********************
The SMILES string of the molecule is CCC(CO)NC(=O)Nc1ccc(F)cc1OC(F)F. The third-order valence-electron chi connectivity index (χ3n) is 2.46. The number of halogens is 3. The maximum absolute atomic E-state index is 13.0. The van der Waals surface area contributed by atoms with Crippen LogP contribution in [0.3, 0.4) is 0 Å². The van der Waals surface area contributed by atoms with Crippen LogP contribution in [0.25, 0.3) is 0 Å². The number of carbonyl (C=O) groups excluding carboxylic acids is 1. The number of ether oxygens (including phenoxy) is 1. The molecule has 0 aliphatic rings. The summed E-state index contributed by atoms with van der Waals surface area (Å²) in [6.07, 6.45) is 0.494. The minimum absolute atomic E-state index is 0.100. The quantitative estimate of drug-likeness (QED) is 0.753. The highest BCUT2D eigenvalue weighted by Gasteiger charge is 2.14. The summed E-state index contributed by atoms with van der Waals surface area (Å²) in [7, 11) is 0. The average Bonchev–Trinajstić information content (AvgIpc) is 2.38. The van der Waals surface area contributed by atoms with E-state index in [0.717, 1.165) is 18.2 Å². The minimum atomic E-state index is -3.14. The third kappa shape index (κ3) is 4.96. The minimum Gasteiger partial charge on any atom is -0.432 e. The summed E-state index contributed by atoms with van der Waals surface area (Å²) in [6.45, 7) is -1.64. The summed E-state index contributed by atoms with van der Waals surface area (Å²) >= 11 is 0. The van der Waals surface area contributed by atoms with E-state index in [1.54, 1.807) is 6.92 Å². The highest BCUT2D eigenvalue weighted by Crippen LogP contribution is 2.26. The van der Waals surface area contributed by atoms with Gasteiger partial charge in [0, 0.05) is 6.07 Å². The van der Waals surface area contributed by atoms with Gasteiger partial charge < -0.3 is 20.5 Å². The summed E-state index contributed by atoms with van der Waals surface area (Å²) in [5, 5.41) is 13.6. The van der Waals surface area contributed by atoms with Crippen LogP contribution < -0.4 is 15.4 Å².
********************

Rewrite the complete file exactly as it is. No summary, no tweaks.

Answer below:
The SMILES string of the molecule is CCC(CO)NC(=O)Nc1ccc(F)cc1OC(F)F. The third-order valence-electron chi connectivity index (χ3n) is 2.46. The number of halogens is 3. The maximum absolute atomic E-state index is 13.0. The van der Waals surface area contributed by atoms with Crippen LogP contribution in [0.3, 0.4) is 0 Å². The van der Waals surface area contributed by atoms with Crippen LogP contribution in [0.25, 0.3) is 0 Å². The number of carbonyl (C=O) groups excluding carboxylic acids is 1. The number of ether oxygens (including phenoxy) is 1. The molecule has 0 aliphatic rings. The summed E-state index contributed by atoms with van der Waals surface area (Å²) in [6.07, 6.45) is 0.494. The minimum absolute atomic E-state index is 0.100. The quantitative estimate of drug-likeness (QED) is 0.753. The highest BCUT2D eigenvalue weighted by Gasteiger charge is 2.14. The summed E-state index contributed by atoms with van der Waals surface area (Å²) in [7, 11) is 0. The average Bonchev–Trinajstić information content (AvgIpc) is 2.38. The van der Waals surface area contributed by atoms with E-state index in [0.717, 1.165) is 18.2 Å². The minimum atomic E-state index is -3.14. The third kappa shape index (κ3) is 4.96. The minimum Gasteiger partial charge on any atom is -0.432 e. The summed E-state index contributed by atoms with van der Waals surface area (Å²) in [6.45, 7) is -1.64. The summed E-state index contributed by atoms with van der Waals surface area (Å²) >= 11 is 0. The van der Waals surface area contributed by atoms with E-state index in [1.54, 1.807) is 6.92 Å². The highest BCUT2D eigenvalue weighted by Crippen LogP contribution is 2.26. The van der Waals surface area contributed by atoms with Gasteiger partial charge in [0, 0.05) is 6.07 Å². The van der Waals surface area contributed by atoms with Gasteiger partial charge < -0.3 is 20.5 Å². The summed E-state index contributed by atoms with van der Waals surface area (Å²) in [5, 5.41) is 13.6. The van der Waals surface area contributed by atoms with Crippen LogP contribution < -0.4 is 15.4 Å².